The primary goal of PLATO is to open a new way in exoplanetary science, by providing a full statistical analysis of exoplanetary systems around stars that are bright and nearby enough to allow for simultaneous and/or later detailed studies of their host stars.
The possibility of observing this sample of host stars with a photometric precision of 1ppm will allow a seismic analysis leading to determination of stellar and planetary masses of around 1%. Ages of the systems will be possible to determine to within several hundred million years allowing for an order of magnitude increase in our knowledge of planetary and stellar evolution.
The mission will also observe a very large number of stars to a slightly lesser precision. All of this will lead to the extending by an order of magnitude the knowledge of exoplanetary systems and their host stars initiated with CoRoT and followed up with Kepler, by surveying many more stars down to a magnitude allowing for the detection of Earth-sized planets.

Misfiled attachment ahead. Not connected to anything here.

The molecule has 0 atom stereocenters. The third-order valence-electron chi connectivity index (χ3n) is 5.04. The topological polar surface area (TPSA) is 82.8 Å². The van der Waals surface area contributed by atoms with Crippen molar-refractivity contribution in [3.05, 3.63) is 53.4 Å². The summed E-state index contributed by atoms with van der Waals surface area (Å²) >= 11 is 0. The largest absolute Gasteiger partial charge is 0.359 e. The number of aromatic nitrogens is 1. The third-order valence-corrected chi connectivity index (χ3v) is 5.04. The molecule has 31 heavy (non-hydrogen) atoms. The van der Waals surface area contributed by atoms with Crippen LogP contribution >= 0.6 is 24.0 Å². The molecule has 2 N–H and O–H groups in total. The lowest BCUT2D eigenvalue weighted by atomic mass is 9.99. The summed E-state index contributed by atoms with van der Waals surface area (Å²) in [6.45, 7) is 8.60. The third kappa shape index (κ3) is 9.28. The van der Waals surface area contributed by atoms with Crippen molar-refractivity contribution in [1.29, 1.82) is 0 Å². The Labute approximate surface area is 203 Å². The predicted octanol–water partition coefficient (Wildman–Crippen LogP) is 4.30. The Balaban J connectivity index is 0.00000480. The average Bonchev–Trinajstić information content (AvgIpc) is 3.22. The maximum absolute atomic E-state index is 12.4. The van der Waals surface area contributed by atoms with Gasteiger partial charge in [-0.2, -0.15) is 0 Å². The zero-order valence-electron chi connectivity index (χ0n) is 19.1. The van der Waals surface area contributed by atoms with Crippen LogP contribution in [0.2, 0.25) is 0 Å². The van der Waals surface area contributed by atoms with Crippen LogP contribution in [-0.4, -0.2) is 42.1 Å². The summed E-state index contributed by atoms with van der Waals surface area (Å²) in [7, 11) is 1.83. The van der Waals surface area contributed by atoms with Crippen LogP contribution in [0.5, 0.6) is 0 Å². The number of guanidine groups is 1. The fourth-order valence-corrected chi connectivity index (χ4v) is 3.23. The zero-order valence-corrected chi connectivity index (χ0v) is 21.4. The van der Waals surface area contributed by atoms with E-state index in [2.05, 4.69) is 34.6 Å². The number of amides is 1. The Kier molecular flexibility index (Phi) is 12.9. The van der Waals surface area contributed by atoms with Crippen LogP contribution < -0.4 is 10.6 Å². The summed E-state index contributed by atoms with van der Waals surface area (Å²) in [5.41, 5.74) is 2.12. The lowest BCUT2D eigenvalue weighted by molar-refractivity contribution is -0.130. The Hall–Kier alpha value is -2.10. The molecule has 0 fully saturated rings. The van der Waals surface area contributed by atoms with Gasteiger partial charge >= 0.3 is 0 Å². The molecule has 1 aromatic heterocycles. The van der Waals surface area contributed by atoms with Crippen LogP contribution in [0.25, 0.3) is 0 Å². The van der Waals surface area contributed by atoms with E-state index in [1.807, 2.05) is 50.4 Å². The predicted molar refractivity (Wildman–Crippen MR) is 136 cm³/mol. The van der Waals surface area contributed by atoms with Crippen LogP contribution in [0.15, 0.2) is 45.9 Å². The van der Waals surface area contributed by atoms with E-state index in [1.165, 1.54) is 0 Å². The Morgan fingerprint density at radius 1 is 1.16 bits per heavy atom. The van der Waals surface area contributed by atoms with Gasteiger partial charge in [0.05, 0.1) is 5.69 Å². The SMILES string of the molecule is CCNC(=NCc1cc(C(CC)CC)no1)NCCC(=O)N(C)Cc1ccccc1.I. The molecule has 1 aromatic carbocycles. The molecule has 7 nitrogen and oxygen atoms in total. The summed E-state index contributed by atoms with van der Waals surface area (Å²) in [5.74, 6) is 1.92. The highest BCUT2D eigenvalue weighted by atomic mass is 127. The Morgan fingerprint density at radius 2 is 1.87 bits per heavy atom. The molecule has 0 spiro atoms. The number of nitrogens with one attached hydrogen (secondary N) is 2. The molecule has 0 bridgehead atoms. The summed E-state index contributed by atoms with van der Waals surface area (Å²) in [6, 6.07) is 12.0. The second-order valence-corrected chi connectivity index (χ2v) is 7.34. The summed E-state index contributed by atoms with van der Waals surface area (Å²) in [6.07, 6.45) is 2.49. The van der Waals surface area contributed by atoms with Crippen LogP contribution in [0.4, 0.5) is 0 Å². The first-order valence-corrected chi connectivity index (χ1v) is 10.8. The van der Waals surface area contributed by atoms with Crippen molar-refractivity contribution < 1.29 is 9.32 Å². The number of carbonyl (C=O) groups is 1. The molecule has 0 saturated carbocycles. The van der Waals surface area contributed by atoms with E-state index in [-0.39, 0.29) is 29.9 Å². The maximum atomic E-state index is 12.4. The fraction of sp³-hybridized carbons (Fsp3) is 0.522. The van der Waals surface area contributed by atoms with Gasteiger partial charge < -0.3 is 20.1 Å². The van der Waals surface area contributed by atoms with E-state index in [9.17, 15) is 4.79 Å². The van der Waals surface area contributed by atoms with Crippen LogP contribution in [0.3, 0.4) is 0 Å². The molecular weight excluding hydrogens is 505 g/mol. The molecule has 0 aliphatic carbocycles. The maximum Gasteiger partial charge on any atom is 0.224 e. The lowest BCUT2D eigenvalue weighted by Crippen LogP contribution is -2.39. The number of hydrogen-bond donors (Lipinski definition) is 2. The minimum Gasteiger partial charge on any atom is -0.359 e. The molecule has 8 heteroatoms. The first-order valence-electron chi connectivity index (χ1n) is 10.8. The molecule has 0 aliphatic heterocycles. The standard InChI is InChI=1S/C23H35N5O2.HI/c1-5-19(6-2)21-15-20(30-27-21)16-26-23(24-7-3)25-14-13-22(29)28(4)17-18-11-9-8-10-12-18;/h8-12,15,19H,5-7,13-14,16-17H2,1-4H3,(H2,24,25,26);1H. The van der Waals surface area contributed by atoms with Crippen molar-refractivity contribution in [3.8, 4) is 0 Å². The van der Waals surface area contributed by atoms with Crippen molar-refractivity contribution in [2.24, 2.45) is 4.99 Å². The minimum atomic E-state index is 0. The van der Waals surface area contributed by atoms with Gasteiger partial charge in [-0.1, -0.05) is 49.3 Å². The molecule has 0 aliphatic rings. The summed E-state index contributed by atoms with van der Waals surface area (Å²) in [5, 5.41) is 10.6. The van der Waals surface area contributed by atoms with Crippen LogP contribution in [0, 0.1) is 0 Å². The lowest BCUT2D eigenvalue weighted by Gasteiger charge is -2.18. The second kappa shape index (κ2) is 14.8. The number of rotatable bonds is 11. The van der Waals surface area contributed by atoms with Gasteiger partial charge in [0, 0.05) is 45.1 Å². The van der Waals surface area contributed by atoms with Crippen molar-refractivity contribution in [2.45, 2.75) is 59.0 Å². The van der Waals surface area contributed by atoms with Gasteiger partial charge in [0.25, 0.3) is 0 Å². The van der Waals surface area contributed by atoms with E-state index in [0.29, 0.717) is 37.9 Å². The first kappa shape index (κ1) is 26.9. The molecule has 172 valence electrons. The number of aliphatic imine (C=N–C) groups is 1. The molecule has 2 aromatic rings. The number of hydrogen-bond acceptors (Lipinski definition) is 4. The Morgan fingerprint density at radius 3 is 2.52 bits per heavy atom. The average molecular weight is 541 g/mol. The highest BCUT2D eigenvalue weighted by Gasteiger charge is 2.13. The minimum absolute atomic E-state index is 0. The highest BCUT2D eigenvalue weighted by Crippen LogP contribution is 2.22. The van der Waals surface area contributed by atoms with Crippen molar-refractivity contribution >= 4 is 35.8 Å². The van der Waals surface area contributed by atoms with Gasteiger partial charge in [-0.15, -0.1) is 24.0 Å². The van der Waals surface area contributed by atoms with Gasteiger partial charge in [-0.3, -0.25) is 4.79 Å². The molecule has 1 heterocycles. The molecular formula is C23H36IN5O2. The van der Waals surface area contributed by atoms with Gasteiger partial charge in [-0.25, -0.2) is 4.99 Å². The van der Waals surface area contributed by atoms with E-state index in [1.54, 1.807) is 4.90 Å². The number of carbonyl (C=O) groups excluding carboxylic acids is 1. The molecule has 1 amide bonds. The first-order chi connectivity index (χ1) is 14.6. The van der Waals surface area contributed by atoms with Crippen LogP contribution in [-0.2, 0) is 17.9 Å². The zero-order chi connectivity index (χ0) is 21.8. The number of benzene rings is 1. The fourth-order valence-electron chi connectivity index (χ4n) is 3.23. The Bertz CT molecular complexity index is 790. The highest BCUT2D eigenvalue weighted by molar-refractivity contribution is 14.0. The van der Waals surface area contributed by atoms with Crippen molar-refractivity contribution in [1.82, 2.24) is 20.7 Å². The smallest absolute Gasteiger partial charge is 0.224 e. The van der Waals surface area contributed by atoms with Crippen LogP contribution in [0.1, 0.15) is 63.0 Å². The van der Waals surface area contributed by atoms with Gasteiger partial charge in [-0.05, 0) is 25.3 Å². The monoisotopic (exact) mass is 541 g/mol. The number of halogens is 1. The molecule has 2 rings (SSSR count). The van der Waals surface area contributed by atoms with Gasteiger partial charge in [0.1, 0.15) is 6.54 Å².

As a secondary important objective, PLATO will also perform seismic analysis for a very large sample of stars all across the HR diagram, also without detected exoplanetary systems.
This will lead to an understanding of the processes of stellar and planetary evolution, by the study of stellar interiors and the distribution of planetary systems which will constitute a major step for future progress in most areas of astrophysics and in the scientific and philosophical approaches towards the origin of life in the Universe.